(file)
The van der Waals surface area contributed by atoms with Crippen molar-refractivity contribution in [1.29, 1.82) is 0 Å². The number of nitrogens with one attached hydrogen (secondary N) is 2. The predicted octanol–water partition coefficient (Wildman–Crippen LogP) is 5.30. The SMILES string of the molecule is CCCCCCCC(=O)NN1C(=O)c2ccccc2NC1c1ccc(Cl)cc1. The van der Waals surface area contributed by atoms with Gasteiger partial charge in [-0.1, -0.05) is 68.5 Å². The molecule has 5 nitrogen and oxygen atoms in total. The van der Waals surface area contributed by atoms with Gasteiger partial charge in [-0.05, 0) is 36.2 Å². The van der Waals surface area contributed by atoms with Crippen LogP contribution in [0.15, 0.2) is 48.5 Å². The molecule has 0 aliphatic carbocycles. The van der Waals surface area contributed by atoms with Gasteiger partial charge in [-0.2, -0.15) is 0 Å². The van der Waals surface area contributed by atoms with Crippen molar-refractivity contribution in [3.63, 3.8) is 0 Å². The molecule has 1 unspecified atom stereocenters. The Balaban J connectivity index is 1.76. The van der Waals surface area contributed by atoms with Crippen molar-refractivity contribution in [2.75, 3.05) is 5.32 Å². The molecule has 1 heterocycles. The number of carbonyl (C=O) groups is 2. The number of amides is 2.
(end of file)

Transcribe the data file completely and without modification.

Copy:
The van der Waals surface area contributed by atoms with Crippen molar-refractivity contribution in [1.29, 1.82) is 0 Å². The number of nitrogens with one attached hydrogen (secondary N) is 2. The predicted octanol–water partition coefficient (Wildman–Crippen LogP) is 5.30. The SMILES string of the molecule is CCCCCCCC(=O)NN1C(=O)c2ccccc2NC1c1ccc(Cl)cc1. The van der Waals surface area contributed by atoms with Gasteiger partial charge in [-0.1, -0.05) is 68.5 Å². The molecule has 5 nitrogen and oxygen atoms in total. The van der Waals surface area contributed by atoms with Gasteiger partial charge in [-0.05, 0) is 36.2 Å². The van der Waals surface area contributed by atoms with Crippen LogP contribution in [0.15, 0.2) is 48.5 Å². The molecule has 0 aliphatic carbocycles. The van der Waals surface area contributed by atoms with Gasteiger partial charge in [-0.2, -0.15) is 0 Å². The van der Waals surface area contributed by atoms with Crippen molar-refractivity contribution in [3.63, 3.8) is 0 Å². The molecule has 1 unspecified atom stereocenters. The Balaban J connectivity index is 1.76. The van der Waals surface area contributed by atoms with Crippen molar-refractivity contribution in [2.75, 3.05) is 5.32 Å². The molecule has 1 heterocycles. The number of carbonyl (C=O) groups is 2. The number of amides is 2.